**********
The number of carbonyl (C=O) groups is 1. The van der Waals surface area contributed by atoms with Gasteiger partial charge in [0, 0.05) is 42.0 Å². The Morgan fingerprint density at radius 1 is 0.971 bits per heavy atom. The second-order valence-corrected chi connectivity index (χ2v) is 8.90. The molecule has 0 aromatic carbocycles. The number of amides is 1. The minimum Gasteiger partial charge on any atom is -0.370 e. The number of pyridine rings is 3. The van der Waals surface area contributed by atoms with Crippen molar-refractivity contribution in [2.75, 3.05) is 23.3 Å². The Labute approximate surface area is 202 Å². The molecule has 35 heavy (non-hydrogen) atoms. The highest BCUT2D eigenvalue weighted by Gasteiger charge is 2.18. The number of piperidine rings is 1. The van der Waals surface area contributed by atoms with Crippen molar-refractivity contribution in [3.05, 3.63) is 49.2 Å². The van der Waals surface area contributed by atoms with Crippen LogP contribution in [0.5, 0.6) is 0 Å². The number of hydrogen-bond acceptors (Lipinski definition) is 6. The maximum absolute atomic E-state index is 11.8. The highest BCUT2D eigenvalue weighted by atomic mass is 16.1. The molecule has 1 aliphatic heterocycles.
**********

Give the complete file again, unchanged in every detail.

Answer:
The number of carbonyl (C=O) groups is 1. The van der Waals surface area contributed by atoms with Gasteiger partial charge in [0, 0.05) is 42.0 Å². The Morgan fingerprint density at radius 1 is 0.971 bits per heavy atom. The second-order valence-corrected chi connectivity index (χ2v) is 8.90. The molecule has 0 aromatic carbocycles. The number of amides is 1. The minimum Gasteiger partial charge on any atom is -0.370 e. The number of pyridine rings is 3. The van der Waals surface area contributed by atoms with Crippen molar-refractivity contribution in [2.75, 3.05) is 23.3 Å². The Labute approximate surface area is 202 Å². The molecule has 35 heavy (non-hydrogen) atoms. The highest BCUT2D eigenvalue weighted by Gasteiger charge is 2.18. The number of piperidine rings is 1. The van der Waals surface area contributed by atoms with Crippen molar-refractivity contribution in [3.05, 3.63) is 49.2 Å². The van der Waals surface area contributed by atoms with Crippen LogP contribution in [0.5, 0.6) is 0 Å². The number of hydrogen-bond acceptors (Lipinski definition) is 6. The maximum absolute atomic E-state index is 11.8. The highest BCUT2D eigenvalue weighted by atomic mass is 16.1. The molecule has 1 aliphatic heterocycles.